Tesla just recorded another record quarter for sales of its electric vehicles. While this is good news for the company and its investors, it comes at a big price. Some $1 billion worth of the Palo Alto based company’s shares were sold in a two-part deal—no doubt driven in part by those sales as the amount is seen as a discount.
A company sale causes a discount to the company’s stock price as it’s the first public disclosure that cash has been sold at a lower price than anticipated. In this instance, the shares sold are believed to be for $333 per share. In this way, Tesla investors are told that the company’s demand for the stock is less than market expectations. It’s a savings for investors in the form of less-worrisome financial issues. But how much does this event affect the share price? Well, since Tesla is performing so well, some investors are leaving more of their money on the table. That means, though it’s not causing a drop in the share price, it’s also not sending it much higher either.
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At the end of this week, about $1 billion will have been sold by Elon Musk and several of his directors. It’s important to keep in mind that Musk only owns 17 percent of Tesla’s shares. In other words, it’s not like he’s cashing out big time. If it’s so hard to sell shares, it’s even more important to examine why this happened.
One of the best explanations that we have are recent and upcoming government regulations. Specifically, Tesla will soon have to submit monthly audited reports to the Securities and Exchange Commission. These disclosures can sometimes be very bullish or bearish about a company’s future. This definitely becomes a potential roadblock to a stock price increase.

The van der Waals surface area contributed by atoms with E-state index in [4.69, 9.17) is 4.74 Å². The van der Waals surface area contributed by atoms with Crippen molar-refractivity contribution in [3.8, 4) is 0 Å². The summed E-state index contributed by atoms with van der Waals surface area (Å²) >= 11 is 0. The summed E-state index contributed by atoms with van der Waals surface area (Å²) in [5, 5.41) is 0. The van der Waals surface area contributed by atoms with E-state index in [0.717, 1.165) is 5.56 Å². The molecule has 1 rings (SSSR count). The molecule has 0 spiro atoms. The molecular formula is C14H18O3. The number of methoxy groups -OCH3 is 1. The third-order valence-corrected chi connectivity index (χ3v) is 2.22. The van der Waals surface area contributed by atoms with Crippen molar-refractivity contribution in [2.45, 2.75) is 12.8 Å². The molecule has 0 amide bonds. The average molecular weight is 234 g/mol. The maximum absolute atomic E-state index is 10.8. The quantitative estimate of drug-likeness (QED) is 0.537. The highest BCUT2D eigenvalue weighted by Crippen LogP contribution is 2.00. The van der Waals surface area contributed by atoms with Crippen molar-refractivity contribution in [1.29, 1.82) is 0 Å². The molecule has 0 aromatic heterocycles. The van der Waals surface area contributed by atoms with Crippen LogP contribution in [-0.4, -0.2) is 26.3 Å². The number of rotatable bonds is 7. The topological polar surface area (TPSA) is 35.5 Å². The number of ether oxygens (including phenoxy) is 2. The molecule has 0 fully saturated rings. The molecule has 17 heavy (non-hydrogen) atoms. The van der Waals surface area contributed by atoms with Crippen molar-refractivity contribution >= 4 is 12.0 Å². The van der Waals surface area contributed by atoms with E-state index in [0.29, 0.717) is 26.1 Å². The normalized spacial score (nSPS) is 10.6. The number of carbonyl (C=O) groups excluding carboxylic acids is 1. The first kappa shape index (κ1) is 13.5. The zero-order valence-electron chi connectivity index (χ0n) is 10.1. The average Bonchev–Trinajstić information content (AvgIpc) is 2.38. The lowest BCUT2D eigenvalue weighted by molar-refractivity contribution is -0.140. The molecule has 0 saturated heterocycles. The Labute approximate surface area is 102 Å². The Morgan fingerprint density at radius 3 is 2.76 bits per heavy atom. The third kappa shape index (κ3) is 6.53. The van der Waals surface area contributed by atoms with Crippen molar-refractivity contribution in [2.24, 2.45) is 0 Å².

The statement in 2016’s 10-K filing says, “In November 2016, we experienced a critical issue with product quality related to some of our battery pack modules. This issue created the need to substantially scale production at our Gigafactory and affected our ability to generate positive free cash flow in the fourth quarter of 2016. Although this issue has been substantially resolved at our Gigafactory, we have temporarily reduced build rates of several non-Gigafactory batteries in order to address the issue.” That production issue could have translated into more sales and revenues, and a higher share price. Another clue that stock sales are part of this is the fact that Musk’s four directors, James Murdoch, Linda Johnson Rice, Robert Brunner, and Simon Peckham, have sold more than 10 percent of their shares since the beginning of the year.
There are always the share purchases of Elon Musk. In June of 2016, he purchased about $13.1 million worth of shares. Similarly, he purchased about 10 million shares in January of this year.
Now, these both represent a big number of shares when looking at the $348 billion market cap of Tesla—and even bigger if you’re the $13.1 million per share. Tesla hasn’t made a secret of the fact that it wants to raise billions of dollars more to expand production of its highly anticipated Model 3 and achieve its goals in electric vehicles.
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So, all in all, a brief break from the Tesla beat is welcomed. With this stock sale, investors are to take some time and reflect on how strongly Musk believes in the company. That should keep the share price climbing, especially if the upcoming SEC filings remain positive. But it’s hard to blame an investor in Tesla, considering that stock sales can result in more shares being outstanding, which means higher operating costs.
Original story posted at ehelpy.com